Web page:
The practice of design is a responsibility and a privilege. It is an independent pursuit that precipitates collective action. Design advances the interplay between the exalted and the everyday, and stimulates an interchange between diverse disciplines. Serving as both unifying force and catalyst for change, the designer plays a pivotal role in the advocacy of ideas.
UIC Design offers study in Graphic Design and Industrial Design. Areas of collaborative study include the UIC Interdisciplinary Product Development program, which teams design students with students in the College of Business and the College of Engineering. Senior level professional practice courses offer additional opportunities to engage in projects with industry and government.
Graphic Design can be described as the process of visually communicating ideas and information through the use of signs, symbols, and images. The graphic design curriculum prepares students for professional careers in a variety of disciplines that constitute contemporary practice. Through structured practical and theoretical exercises, the program seeks to develop in its students a broad visual vocabulary and wide range of analytical, organizational, and technical skills that encompass the entire scope of visual communications. The program utilizes contemporary technology in print and digital media to expose students to a wide range of design possibilities.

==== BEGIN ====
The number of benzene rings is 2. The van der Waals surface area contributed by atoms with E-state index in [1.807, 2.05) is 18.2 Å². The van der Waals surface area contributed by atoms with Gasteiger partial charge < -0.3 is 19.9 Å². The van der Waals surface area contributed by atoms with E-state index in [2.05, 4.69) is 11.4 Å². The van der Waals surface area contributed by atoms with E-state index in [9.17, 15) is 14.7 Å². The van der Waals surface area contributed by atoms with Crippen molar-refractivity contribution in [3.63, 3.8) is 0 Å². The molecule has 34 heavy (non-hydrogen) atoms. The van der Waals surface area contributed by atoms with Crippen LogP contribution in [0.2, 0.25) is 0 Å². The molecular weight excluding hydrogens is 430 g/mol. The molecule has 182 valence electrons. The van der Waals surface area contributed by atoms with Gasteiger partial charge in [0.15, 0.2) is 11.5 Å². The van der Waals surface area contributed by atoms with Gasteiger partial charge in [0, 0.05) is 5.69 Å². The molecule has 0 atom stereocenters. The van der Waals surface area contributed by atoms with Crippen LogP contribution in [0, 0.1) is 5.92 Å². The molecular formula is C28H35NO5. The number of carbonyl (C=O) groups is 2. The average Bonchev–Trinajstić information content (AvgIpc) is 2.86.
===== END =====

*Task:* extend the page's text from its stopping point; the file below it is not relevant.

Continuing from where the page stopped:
Industrial Design emphasizes the development of concepts and prototypes for a range of product design applications. Curriculum focuses on design process and research and materials and methods for a wide range of design applications that focus on improving people's lives. Students experience a unique learning opportunity that takes advantage of the University's interdisciplinary programs in a dynamic urban center. Ties to Chicago area industry allow for experience with collaborative and practical research and development. Collaborating area organizations include: Chicago Mercantile Exchange, Copco, Design for Democracy, Rehco, Motorola, and Whirpool.
More information www.design.uic.edu